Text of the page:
Basalt surveying residents on property tax snafu, provides estimator on possible refunds
The Aspen Times
Basalt town government will inform owners of residential and commercial property this week how much of a refund they could receive because of a possible tax levy violation.
The town mailed a survey to registered voters Tuesday and included a tool to estimate potential refunds.
Residential homeowners would get a refund of $99 per $100,000 in actual home value, according to the town’s website. The average home value in Basalt is $682,561, so that would produce a potential refund of $676.
Commercial property owners could be eligible for a refund of $399 per $100,000 of value. So a commercial property valued at $1 million would be in line for a refund of $3,990.
There are a lot of “ifs” and “buts” involved in the issue, said Town Manager Ryan Mahoney. For starters, Basalt still hasn’t definitively determined if it violated the Taxpayers’ Bill of Rights, or TABOR.
The current administration realized late last year while working on the 2019 budget that the town’s general mill levy rate for property tax has been raised 10 times since 2005 without voter approval. That may have violated the TABOR amendment to the state constitution, which limits government revenue increases and prohibits new taxes without voter approval. TABOR was enacted in 1992. Basalt voters approved a local measure in 1994 that eases the restrictions of TABOR. The town has hired outside experts on the tax measure to help determine if any violations were committed.
If it is determined that a violation occurred, the town may be liable for returning tax revenue for the four most recent years. TABOR has a statute of limitations built in.
The town is contemplating a “conservative” approach and asking voters in November to let it keep tax revenues that were potentially overcharged.
To help chart its course, the town mailed a survey to residents on Tuesday. It’s also available at a portion of the town’s website devoted to the mill levy issue at basalt.net.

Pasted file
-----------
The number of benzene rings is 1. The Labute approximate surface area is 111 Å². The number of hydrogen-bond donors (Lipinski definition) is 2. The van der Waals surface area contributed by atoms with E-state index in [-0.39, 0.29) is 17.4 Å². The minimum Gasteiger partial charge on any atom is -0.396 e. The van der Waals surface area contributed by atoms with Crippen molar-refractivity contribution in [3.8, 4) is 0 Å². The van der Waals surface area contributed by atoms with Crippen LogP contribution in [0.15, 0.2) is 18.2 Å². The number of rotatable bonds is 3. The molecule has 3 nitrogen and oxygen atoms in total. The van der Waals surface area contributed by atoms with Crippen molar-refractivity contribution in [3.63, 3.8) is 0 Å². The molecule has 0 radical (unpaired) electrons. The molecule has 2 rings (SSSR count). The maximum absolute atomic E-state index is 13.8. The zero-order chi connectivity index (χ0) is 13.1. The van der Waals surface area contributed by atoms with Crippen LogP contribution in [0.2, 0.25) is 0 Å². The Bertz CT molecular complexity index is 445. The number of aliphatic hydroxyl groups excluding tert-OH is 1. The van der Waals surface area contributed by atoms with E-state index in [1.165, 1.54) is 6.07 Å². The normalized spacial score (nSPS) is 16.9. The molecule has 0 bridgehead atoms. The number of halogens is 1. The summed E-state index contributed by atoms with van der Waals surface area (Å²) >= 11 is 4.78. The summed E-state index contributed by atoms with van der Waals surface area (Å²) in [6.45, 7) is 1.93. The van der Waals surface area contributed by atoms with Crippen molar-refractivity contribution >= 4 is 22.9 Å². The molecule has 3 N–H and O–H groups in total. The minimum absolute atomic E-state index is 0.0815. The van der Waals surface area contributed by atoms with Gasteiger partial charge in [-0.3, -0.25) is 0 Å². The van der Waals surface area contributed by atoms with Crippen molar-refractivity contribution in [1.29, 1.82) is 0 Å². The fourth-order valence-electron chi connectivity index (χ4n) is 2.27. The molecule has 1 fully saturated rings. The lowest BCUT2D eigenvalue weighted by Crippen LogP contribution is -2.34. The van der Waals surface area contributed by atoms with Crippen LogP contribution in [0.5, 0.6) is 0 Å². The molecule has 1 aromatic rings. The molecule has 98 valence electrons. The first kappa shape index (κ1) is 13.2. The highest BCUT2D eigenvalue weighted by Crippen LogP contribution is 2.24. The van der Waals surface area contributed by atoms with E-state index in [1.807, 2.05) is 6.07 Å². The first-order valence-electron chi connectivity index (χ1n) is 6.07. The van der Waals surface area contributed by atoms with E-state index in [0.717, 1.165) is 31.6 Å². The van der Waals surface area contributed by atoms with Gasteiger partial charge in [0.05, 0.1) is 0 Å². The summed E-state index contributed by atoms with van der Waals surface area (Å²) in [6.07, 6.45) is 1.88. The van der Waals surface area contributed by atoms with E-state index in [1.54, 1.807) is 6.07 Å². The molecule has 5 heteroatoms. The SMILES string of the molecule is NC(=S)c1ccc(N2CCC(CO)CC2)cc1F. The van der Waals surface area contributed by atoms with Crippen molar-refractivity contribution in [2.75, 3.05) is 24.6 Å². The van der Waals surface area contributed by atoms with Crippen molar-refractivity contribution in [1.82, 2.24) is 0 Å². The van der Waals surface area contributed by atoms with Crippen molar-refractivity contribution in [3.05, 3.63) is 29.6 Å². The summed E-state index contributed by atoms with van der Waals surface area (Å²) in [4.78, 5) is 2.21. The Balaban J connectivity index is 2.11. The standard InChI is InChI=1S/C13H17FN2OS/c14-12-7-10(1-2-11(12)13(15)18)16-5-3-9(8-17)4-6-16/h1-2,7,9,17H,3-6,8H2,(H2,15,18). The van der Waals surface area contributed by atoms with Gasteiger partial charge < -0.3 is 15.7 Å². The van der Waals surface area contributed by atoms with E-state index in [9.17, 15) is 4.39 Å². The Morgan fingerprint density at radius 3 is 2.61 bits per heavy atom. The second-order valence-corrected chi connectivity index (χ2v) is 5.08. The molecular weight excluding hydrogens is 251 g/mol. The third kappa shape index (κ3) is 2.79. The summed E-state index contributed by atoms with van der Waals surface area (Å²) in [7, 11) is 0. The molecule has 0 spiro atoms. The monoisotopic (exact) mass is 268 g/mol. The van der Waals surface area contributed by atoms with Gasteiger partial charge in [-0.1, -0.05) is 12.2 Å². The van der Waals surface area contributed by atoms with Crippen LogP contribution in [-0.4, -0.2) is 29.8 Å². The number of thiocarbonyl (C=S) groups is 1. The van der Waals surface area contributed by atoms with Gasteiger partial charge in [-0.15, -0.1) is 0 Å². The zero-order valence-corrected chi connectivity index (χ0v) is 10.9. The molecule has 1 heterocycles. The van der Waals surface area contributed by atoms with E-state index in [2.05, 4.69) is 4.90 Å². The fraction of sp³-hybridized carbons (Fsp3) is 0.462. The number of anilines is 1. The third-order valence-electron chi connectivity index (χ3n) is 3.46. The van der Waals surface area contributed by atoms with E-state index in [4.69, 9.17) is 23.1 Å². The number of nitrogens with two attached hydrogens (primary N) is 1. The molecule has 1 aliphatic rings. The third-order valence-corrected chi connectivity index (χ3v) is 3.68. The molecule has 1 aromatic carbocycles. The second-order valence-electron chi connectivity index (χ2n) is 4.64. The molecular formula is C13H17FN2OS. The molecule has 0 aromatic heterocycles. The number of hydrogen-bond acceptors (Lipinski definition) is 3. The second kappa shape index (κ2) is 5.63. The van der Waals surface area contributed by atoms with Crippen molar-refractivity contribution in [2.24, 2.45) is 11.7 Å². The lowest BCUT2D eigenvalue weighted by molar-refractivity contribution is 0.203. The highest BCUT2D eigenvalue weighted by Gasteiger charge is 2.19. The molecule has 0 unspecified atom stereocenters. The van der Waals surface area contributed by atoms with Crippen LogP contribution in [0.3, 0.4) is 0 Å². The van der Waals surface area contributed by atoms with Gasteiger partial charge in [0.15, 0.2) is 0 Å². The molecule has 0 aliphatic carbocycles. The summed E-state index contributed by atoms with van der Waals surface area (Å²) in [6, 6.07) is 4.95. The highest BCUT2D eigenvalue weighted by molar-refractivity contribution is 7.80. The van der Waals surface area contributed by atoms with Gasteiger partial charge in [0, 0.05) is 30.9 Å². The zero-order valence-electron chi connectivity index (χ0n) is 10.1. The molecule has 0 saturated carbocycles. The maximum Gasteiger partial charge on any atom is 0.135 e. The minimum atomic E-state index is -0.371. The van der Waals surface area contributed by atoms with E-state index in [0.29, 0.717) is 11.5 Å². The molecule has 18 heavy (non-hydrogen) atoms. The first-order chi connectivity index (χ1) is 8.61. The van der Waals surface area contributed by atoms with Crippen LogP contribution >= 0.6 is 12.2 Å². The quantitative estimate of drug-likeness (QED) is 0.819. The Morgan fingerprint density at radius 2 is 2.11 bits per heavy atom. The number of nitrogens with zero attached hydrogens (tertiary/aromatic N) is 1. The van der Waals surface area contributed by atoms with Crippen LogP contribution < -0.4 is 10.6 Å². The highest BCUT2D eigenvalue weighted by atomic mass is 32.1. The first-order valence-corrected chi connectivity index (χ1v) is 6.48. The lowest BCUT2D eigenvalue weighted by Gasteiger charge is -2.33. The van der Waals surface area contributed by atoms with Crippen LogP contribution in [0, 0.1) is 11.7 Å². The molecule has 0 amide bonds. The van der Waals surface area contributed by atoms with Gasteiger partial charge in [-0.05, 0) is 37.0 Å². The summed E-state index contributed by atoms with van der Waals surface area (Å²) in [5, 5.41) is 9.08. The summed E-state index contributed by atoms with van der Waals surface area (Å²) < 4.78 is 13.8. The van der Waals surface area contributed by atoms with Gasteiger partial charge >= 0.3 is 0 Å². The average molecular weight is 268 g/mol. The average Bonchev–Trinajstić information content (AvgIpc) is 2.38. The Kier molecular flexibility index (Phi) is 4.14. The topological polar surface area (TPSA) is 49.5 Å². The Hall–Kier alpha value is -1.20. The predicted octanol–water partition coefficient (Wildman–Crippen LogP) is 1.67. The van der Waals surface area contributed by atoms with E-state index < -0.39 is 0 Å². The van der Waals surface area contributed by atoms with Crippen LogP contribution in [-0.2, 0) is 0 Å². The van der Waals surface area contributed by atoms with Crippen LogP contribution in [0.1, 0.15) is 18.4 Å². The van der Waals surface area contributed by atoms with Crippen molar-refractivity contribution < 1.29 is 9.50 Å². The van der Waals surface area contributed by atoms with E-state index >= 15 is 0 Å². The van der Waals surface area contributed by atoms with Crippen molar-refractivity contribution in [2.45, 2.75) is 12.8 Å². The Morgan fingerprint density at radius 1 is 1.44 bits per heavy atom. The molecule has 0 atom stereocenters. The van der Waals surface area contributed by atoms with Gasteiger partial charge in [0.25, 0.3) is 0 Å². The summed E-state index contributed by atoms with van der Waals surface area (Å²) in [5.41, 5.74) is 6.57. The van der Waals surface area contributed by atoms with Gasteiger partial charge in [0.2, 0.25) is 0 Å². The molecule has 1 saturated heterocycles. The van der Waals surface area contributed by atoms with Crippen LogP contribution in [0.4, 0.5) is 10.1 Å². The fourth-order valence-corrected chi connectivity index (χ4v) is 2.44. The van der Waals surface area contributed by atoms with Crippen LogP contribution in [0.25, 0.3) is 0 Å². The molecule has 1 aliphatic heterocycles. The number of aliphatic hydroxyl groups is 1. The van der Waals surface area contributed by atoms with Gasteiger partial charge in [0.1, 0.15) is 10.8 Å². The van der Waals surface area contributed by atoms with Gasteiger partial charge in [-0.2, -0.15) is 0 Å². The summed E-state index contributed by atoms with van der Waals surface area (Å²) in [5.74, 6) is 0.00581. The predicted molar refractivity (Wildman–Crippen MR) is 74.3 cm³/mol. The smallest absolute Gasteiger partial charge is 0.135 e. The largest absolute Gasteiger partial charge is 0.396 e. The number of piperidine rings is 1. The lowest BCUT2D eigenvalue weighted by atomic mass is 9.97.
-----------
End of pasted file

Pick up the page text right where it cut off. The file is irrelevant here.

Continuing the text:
“The Town is asking Basalt residents to look for the survey in their mailboxes and to be sure to complete it by March 29,” said a news statement from the town. “For households with multiple residents, please use the online version so that all opinions are heard. However, please only fill it out once, so Council has consistent community input throughout this process.”
The survey results will be discussed at a council meeting in April.
“Town Council and staff will use the information gathered — along with other public input — to decide whether to place one or more questions on the November 2019 ballot,” the town’s statement said.
The first question on the survey asks residents what level of information they previously had about the issue. The second question asks if responders think the town of Basalt is “on the right track or heading in the wrong direction.” It provides an open opportunity in question three to explain their decision.
Question four asks if the mill levy should be kept at the current rate to maintain services or if a refund should be granted or the mill levy dropped.
Question five asks if the town provides refunds or drops the mill levy, what services should be dropped.
Questions six and seven get to the heart of the matter. One asks voters if they would favor or oppose allowing the town to maintain its mill levy. The other asks if they favor or oppose letting Basalt retain property tax revenues from previous years instead of providing a refund.
Support Local Journalism
Support Local Journalism
Readers around Glenwood Springs and Garfield County make the Post Independent’s work possible. Your financial contribution supports our efforts to deliver quality, locally relevant journalism.
Now more than ever, your support is critical to help us keep our community informed about the evolving coronavirus pandemic and the impact it is having locally. Every contribution, however large or small, will make a difference.
Each donation will be used exclusively for the development and creation of increased news coverage.
Start a dialogue, stay on topic and be civil.
If you don't follow the rules, your comment may be deleted.
User Legend: Moderator Trusted User
Tucked into an overgrowth of sage south of Sopris Elementary School along Airport Road, two dilapidated, concrete walls raise new questions about the Cardiff town site.